Bidding will start via the @StevePrescott1 Twitter account at 12 noon on Thursday 11th December and will finish at 12 noon on the 18th December. You can also place your bid by contacting Martin Blondel on 07971792859.

The Steve Prescott Foundation would like to thank Jordan Turner, Solar King and St Helens RFC for their help and continued support.

Spectrum - Sponsors of the Kilimanjaro Challenge 2015 The “WORLD RECORD” challenge to climb Mount Kilimanjaro and play the world’s highest game of rugby league, lies ahead for a unique team of volunteers in October 2015.All to raise funds & awareness, for the Steve Prescott Foundation (SPF).

But this is no ordinary team of volunteers. They include some true legends of rugby league and leaders on the field ; Adrian Morley of Salford Red Devils, retired legends Lee Briers, Barrie McDermott, Garreth Carvell, Chico Jackson, Mike Wainwright, Neil Harmon and Alan Hunte. Who will all be kept in line, by the watchful eye & keen whistle of non other than Referee Supremo, Robert Hicks.

In the climbing party are Sky Sports Angela Powers, and BBC TV’s Beccy Meehan, who will not only be climbing the mountain and taking part in the world record rugby game, but also filming the whole challenge to be broadcast across their respective TV networks.

And from the film world, we have the actor, Matthew Lewis, famous for his role as Neville Longbottom in the Harry Potter films, taking on the challenge.

In the spirit of Steve Prescott, the challenge is to climb the 19,341ft mountain in just 6 days instead of the more usual 9 days. AND, when reaching the summit, the team will then mark out a full sized rugby pitch, erect 2 sets of inflatable rugby posts, and play a full game of rugby league. It will challenge each individual’s fitness and mental stamina as they reach almost 6000 meters.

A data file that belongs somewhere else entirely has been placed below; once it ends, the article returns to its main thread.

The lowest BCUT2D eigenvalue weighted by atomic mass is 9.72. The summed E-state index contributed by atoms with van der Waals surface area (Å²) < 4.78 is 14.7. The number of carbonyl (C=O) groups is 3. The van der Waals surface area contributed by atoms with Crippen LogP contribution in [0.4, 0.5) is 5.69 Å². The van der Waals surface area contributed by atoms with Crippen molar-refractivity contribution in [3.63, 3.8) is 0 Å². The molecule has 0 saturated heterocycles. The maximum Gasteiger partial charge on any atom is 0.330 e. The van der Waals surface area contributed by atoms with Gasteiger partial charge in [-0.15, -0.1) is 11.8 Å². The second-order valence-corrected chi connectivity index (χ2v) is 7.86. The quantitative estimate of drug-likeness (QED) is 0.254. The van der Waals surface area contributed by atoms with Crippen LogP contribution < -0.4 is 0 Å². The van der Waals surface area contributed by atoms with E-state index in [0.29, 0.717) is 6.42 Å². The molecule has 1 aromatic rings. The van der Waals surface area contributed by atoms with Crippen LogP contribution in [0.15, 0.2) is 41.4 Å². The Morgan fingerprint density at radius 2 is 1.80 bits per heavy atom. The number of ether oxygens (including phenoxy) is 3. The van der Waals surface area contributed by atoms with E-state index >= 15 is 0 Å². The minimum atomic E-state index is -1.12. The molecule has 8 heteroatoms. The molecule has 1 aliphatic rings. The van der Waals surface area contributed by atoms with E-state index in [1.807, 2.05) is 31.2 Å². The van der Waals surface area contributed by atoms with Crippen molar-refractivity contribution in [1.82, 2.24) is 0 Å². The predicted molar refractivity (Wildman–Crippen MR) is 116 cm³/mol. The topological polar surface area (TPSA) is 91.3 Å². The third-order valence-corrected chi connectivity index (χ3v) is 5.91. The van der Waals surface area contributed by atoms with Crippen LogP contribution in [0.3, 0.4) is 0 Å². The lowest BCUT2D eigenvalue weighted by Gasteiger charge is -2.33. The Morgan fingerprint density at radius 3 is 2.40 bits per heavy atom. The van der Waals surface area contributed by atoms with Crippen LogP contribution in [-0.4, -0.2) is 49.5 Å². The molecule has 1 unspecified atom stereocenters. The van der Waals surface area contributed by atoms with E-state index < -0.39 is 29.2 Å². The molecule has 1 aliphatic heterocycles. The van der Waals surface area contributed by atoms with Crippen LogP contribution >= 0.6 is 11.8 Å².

The success rate of this challenge is well documented at 27%. Each climber aims to raise at least £4000 for the 3 charities of the SPF, the Christie Hospital, Try Assist and the Oxford Transplant Foundation.

The event is very kindly sponsored by the Manchester based Spectrum Group, a leading supplier of support services in the industrial sector.

Adrian Morley said.' I am really looking forward to this unique challenge by testing myself in a totally different way.'

Martin Blondel on behalf of the SPF said ‘It was Steve's wish to tackle Kilimanjaro! We are elated that we have so many personalities willing to carry Steve's name and legacy to the summit. And to have a world record attached to the SPF would be truly incredible and hopefully bring more awareness of the foundation to the masses’

The party will be led by SPF committee member Ade Cunliffe who was one of a party of twelve who climbed to the summit of Kilimanjaro, in our 2013 challenge.

Below, is the team assembled to take on this huge challenge. Take a moment to read about them and support them, on what will become a “WORLD RECORD” setting challenge.

Oh, how we used to mock. Look at those sad ramblers, with their waterproofs and hiking boots and walking sticks and bobble hats. Look at them, all wrapped up, with their meat pies and Kendal Mint Cake ‘just in case’. Get a proper hobby that takes a bit of effort.
     Not any more. Oh, no.